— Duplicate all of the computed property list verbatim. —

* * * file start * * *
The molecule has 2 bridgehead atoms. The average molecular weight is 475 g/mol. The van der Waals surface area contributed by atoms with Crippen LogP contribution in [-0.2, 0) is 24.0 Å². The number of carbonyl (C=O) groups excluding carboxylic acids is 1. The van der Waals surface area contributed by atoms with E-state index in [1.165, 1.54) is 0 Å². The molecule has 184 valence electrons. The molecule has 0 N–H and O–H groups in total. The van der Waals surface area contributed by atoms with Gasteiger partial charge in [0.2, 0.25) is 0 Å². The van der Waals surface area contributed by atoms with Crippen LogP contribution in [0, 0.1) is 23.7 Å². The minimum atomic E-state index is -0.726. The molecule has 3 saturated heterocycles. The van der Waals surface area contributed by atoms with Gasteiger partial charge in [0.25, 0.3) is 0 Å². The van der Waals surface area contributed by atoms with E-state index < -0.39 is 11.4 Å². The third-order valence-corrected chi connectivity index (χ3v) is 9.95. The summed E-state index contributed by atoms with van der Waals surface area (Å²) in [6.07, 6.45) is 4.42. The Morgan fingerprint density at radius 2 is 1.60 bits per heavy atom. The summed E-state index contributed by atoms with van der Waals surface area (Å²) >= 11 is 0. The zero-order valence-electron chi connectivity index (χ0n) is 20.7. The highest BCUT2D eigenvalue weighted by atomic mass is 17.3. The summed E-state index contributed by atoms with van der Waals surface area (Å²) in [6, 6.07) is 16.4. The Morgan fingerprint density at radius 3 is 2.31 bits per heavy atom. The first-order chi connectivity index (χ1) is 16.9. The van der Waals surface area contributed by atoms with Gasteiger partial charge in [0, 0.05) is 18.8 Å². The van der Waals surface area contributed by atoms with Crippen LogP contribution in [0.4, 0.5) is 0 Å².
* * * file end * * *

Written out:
The molecule has 2 bridgehead atoms. The average molecular weight is 475 g/mol. The van der Waals surface area contributed by atoms with Crippen LogP contribution in [-0.2, 0) is 24.0 Å². The number of carbonyl (C=O) groups excluding carboxylic acids is 1. The van der Waals surface area contributed by atoms with E-state index in [1.165, 1.54) is 0 Å². The molecule has 184 valence electrons. The molecule has 0 N–H and O–H groups in total. The van der Waals surface area contributed by atoms with Gasteiger partial charge in [0.2, 0.25) is 0 Å². The van der Waals surface area contributed by atoms with Crippen LogP contribution in [0, 0.1) is 23.7 Å². The minimum atomic E-state index is -0.726. The molecule has 3 saturated heterocycles. The van der Waals surface area contributed by atoms with Gasteiger partial charge in [0.25, 0.3) is 0 Å². The van der Waals surface area contributed by atoms with E-state index < -0.39 is 11.4 Å². The third-order valence-corrected chi connectivity index (χ3v) is 9.95. The summed E-state index contributed by atoms with van der Waals surface area (Å²) in [6.07, 6.45) is 4.42. The Morgan fingerprint density at radius 2 is 1.60 bits per heavy atom. The summed E-state index contributed by atoms with van der Waals surface area (Å²) >= 11 is 0. The zero-order valence-electron chi connectivity index (χ0n) is 20.7. The highest BCUT2D eigenvalue weighted by atomic mass is 17.3. The summed E-state index contributed by atoms with van der Waals surface area (Å²) in [6, 6.07) is 16.4. The Morgan fingerprint density at radius 3 is 2.31 bits per heavy atom. The first-order chi connectivity index (χ1) is 16.9. The van der Waals surface area contributed by atoms with Gasteiger partial charge in [0, 0.05) is 18.8 Å². The van der Waals surface area contributed by atoms with Crippen LogP contribution in [0.4, 0.5) is 0 Å².